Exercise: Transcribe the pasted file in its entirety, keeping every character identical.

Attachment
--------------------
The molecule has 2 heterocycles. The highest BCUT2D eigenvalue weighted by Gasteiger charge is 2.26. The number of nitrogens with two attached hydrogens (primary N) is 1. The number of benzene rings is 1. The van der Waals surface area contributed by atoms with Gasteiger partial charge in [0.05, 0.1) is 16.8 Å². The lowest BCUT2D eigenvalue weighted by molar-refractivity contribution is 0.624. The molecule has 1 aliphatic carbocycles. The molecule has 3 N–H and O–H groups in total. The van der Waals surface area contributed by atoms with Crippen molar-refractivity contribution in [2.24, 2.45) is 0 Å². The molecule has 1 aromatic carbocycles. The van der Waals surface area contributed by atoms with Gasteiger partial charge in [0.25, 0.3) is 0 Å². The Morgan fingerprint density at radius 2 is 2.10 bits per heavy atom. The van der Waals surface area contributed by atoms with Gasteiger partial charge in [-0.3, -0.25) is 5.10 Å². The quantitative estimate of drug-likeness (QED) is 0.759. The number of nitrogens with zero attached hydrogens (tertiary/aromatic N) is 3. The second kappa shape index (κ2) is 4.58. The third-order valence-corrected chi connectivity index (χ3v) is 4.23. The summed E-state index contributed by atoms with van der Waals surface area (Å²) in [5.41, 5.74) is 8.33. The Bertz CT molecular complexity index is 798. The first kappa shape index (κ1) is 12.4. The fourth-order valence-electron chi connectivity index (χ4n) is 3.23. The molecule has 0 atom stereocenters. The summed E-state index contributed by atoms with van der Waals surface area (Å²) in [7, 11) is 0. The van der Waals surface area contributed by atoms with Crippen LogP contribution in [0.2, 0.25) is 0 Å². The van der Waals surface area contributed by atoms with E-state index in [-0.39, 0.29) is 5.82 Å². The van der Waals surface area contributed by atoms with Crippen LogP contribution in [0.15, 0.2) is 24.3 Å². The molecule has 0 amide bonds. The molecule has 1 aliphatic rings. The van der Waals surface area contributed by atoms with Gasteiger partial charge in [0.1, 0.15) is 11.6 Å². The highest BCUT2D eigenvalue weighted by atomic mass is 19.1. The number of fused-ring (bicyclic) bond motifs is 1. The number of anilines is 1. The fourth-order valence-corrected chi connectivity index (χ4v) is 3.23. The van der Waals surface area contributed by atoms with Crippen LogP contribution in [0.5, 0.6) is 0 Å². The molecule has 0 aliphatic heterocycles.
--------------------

The molecule has 2 heterocycles. The highest BCUT2D eigenvalue weighted by Gasteiger charge is 2.26. The number of nitrogens with two attached hydrogens (primary N) is 1. The number of benzene rings is 1. The van der Waals surface area contributed by atoms with Gasteiger partial charge in [0.05, 0.1) is 16.8 Å². The lowest BCUT2D eigenvalue weighted by molar-refractivity contribution is 0.624. The molecule has 1 aliphatic carbocycles. The molecule has 3 N–H and O–H groups in total. The van der Waals surface area contributed by atoms with Crippen molar-refractivity contribution in [2.24, 2.45) is 0 Å². The molecule has 1 aromatic carbocycles. The van der Waals surface area contributed by atoms with Gasteiger partial charge in [0.25, 0.3) is 0 Å². The Morgan fingerprint density at radius 2 is 2.10 bits per heavy atom. The van der Waals surface area contributed by atoms with Gasteiger partial charge in [-0.3, -0.25) is 5.10 Å². The quantitative estimate of drug-likeness (QED) is 0.759. The number of nitrogens with zero attached hydrogens (tertiary/aromatic N) is 3. The second kappa shape index (κ2) is 4.58. The third-order valence-corrected chi connectivity index (χ3v) is 4.23. The summed E-state index contributed by atoms with van der Waals surface area (Å²) in [5.41, 5.74) is 8.33. The Bertz CT molecular complexity index is 798. The first kappa shape index (κ1) is 12.4. The fourth-order valence-electron chi connectivity index (χ4n) is 3.23. The molecule has 0 atom stereocenters. The summed E-state index contributed by atoms with van der Waals surface area (Å²) in [7, 11) is 0. The van der Waals surface area contributed by atoms with Crippen LogP contribution in [0.2, 0.25) is 0 Å². The van der Waals surface area contributed by atoms with E-state index in [-0.39, 0.29) is 5.82 Å². The van der Waals surface area contributed by atoms with Crippen LogP contribution in [0.15, 0.2) is 24.3 Å². The molecule has 0 amide bonds. The molecule has 1 aliphatic rings. The van der Waals surface area contributed by atoms with Gasteiger partial charge in [0.1, 0.15) is 11.6 Å². The highest BCUT2D eigenvalue weighted by atomic mass is 19.1. The number of fused-ring (bicyclic) bond motifs is 1. The number of anilines is 1. The fourth-order valence-corrected chi connectivity index (χ4v) is 3.23. The van der Waals surface area contributed by atoms with Crippen LogP contribution in [0.5, 0.6) is 0 Å². The molecule has 0 aliphatic heterocycles.